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Andrew Myers | Photo: Ethan Pines | October 8, 2012
A new build at the top of the Bird Streets takes open-plan, view-finding design to new heights.
When Mary Ta met Drew Fenton, the two Los Angeles residents soon discovered that they shared a passion for design, décor and architecture. But unlike others who might simply pontificate on the topic, Ta and Fenton have more than the average appreciation for Los Angeles properties.
Ta is the founder and owner of Minotti Los Angeles (which, when it opened in 2004, was the Italian furniture design and manufacturing company’s first flagship showroom in the world), and her friend Fenton is a realtor specializing in luxury properties. Recently, the two found themselves deep in residential real estate convo under the back patio olive trees at the new eatery Laurel Hardware. After hellos and cocktail orders, the talk flew straight uphill, bound for the Bird Streets.
The design-minded duo is speaking specifically about a house very recently finished, one that Ta decided to kit out completely with Minotti, seduced by the idea of seeing how the furniture would look in what she considers the perfect environment—book-matched marble slabs on the exterior and in the bathrooms, white quartz floors on the main level, a quarry of interior gray marble walls and Italian hardware throughout. “We’re not a staging company; I said, ‘no’ five times,” Ta says. “But this project really excited me, so finally I said, ‘Yes.’”
What could excite and inspire Ta, long accustomed to the rarified in her private and professional lives? First, there’s the matter of size and shape. She’s talking an 18,000-square-foot contemporary compound spread over more than (drum roll, please) 1 acre of flat-as-a-caviar-topped-blini grounds, the result of more than 100 caissons burrowed to bedrock that essentially doubled the lot size and allowed for the kind of bigness that can never be repeated due to, Fenton explains, a hillside ordinance put into place last year.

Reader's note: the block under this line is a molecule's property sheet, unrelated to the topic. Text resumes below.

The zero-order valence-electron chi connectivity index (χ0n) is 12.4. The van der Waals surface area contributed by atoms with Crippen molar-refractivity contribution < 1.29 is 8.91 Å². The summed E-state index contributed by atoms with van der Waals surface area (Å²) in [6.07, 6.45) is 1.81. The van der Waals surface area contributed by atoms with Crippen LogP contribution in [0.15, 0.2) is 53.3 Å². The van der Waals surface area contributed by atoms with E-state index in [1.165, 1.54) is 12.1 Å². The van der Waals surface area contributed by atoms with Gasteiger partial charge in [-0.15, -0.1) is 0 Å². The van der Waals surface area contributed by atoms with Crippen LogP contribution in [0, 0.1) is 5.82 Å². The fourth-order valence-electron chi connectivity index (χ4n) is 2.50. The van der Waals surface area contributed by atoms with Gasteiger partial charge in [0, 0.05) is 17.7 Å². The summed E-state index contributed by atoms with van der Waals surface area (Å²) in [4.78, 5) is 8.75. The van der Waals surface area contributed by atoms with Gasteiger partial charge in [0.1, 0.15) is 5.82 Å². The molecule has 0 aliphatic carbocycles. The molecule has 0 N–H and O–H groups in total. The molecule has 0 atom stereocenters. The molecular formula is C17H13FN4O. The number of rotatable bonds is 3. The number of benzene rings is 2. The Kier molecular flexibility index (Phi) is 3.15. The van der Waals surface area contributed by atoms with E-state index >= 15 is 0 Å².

There’s also the matter of modern. It’s designed by Laguna Beach-based Paul McClean, and includes a soup-to-nuts reconception of an earlier 8,000-square-foot house owned by Ricardo “Mr. Fantasy Island” Montalban. The property consists of the main house and pool, a guesthouse with pool, and a gym and garage that yells Ferris Bueller with its glass-walled sleekness. It’s all rigorously modern, and all connected thematically by McClean’s favorite feature, a seemingly continuous line of water that “links the guesthouse to the main past the garage and then on again to the pool on the view side of the house,” says McClean. “It’s a wonderful unifying element that draws the eye to the view.”
Ah, the view, there’s that too. “When you’re standing on the deck of the master, looking down, it feels like you’re on the deck of a Wally yacht,” Ta explains. “Standing in this house is like floating through the city, with views from downtown to Malibu with Catalina on the horizon—it’s magical.” The property also has superlative views of the hills and canyons, “and we wanted to make sure the house took advantage of that,” McClean says.
Additionally, Ta sees the property’s aesthetics and indoor-outdoor orientation as an extension of L.A.’s particular vein of modernism and modern architecture. “There’s past precedent,” she says, naming the Case Study houses, in particular No. 22 by Pierre Koenig, as well as architects John Lautner and Rudolph M. Schindler. “There are Fleetwoods [a brand of electric sliding glass doors that function as walls] throughout the house—a push of a button and you’re plein air,” says Ta, who can’t help but point to one illustrative particular: an indoor-outdoor screening room in which one film can play concurrently on two screens, perfectly synced. “The quiet, contemporary storm of L.A.,” she says.
Indeed, Ta’s level of enthusiasm was such that she didn’t stop with the furniture, but in collaboration with her friend, art consultant Hoojung Lee, proceeded to hang the walls with works by a wide array of L.A. artists, among them Charles Arnoldi, Suzan Woodruff, Laddie John Dill, Myriam Santos and Joe Davidson.
“L.A. is kind of a rogue place among the world’s great cities,” says Ta. “Not only does it uniquely still have space, as opposed to Hong Kong, London and New York, there’s the climate—physical and intellectual—which together form a special environment of freedom that allows you to envision and create.” And so she has with this house-cum-compound in the clouds.
As drinks come to a close and the dinner hour approaches, Ta readies to leave while Fenton formulates a final residential thought: “This house will never—can never—be duplicated in this city. It’s really a culmination of how people at this level should live. Of how a billionaire should live.”